Understanding Air Temperature Inversions Relating to Pesticide Drift

(AE1876, Reviewed August 2022)

This publication is a basic explanation of the impacts of temperature inversion on pesticide drift. It is intended to be a shorter, more concise version of AE1705-Air Temperature Inversions Causes, Characteristics and Potential Effects on Pesticide Spray Drift.

Lead Author
Lead Author:
John Nowatzki, Extension Agricultural Machine Systems Specialist
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Publication Sections

Why are Temperature Inversions Important for Pesticide Application?

An air temperature inversion is a condition in which air closer to the Earth’s surface is cooler, denser and heavier than the air higher up. During temperature inversions, air moves horizontally close to the Earth’s surface.

If pesticides are applied during an inversion, small droplets readily can move thousands of feet before falling to the ground. In addition, some pesticides volatize, or change from liquid to vapor. Vaporized pesticides can move miles from the application site during a temperature inversion.

What is a Temperature Inversion?

During an inversion, air temperature near the surface is colder than air above the surface. At each greater height, air temperature increases (Figure 1) up to the top of the inversion.

Toward the end of the day, the soil surface temperature begins to decrease and the air near the surface is cooled through conduction. Soon the air close to surface will be colder and denser than the air above it. This is the beginning of an air temperature inversion. This increase in air temperature with increasing height above the surface is called an air temperature inversion because it is the opposite of the usual daytime air temperature profile.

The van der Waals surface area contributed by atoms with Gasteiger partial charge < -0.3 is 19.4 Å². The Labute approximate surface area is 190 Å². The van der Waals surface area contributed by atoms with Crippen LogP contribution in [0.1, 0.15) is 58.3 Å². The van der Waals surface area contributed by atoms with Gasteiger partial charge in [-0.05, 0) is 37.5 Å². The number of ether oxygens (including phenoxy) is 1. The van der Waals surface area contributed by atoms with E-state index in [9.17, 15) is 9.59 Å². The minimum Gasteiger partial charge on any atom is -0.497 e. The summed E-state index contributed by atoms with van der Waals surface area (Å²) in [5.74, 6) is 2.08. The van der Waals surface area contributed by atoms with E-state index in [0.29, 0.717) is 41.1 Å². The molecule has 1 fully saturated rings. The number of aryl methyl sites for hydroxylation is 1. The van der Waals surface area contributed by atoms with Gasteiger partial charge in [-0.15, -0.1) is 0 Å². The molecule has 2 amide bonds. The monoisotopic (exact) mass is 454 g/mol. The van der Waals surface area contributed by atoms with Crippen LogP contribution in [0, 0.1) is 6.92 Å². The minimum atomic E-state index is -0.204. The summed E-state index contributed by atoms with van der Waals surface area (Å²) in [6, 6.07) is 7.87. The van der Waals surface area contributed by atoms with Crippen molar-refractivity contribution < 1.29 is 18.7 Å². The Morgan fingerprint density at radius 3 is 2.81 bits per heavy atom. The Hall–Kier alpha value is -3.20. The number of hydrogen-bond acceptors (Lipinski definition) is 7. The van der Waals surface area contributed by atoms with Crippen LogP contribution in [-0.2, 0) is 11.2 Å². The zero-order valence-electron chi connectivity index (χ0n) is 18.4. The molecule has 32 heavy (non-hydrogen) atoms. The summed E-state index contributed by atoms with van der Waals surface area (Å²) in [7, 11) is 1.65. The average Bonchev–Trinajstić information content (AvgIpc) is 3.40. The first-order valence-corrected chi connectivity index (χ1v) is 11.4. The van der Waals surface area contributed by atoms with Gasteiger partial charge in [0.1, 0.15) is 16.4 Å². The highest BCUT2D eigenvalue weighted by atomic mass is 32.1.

Figure 1
Figure 1. Typical air temperature profile when an inversion begins developing before sunset on a calm, clear evening. (NDSU)

Inversion Characteristics

Air density decreases with increasing height during an inversion. This causes a density stratification of the air, with the coolest, densest or heaviest air near the surface, and the density decreasing with increasing height. As a result, air can move only horizontally within the inversion. Also, within the inversion, wind directions can vary, sometimes 180 degrees in an opposite direction.

The graph in Figure 2 represents the frequency and intensities of temperature inversions measured at North Dakota Agricultural Weather Network (NDAWN) sites during the summer of 2017. The colors represent the number of inversions at a given strength in degrees F. Most of the strongest inversions (3 degrees or higher) occurred in the evening to around midnight.

Figure 2
Figure 2

Effects of Common Weather and Surface Conditions on Inversion Development

Wind Effects

Inversions generally are stable enough to resist mixing action when wind speeds are less than 5 mph. As wind speed increases, inversions steadily are weakened and only weak ones will form.

Cloud Effects

In general, greater cloud cover causes slower surface cooling and slower inversion formation in late afternoon or evening. When skies are completely overcast, inversion formation tends to be weaker than on clear nights. Partly cloudy conditions can bring widely varying inversion conditions in the length of time the inversion lasts and in the area included in the inversion.

Surface Dew or Frost and Fog

Dew or frost formation often occurs when inversions are forming and, thus, should serve as a warning that an inversion may exist. Condensation results when the soil surface and air close to the surface cool. Fog appears when the air temperature cools to the dew point temperature.

Because relative humidity is 100 percent in the fog and is very high in areas close to the foggy areas, little or no evaporation can occur. Pesticide droplets or volatized particles will not evaporate and will move downwind.

Effects of Surface Conditions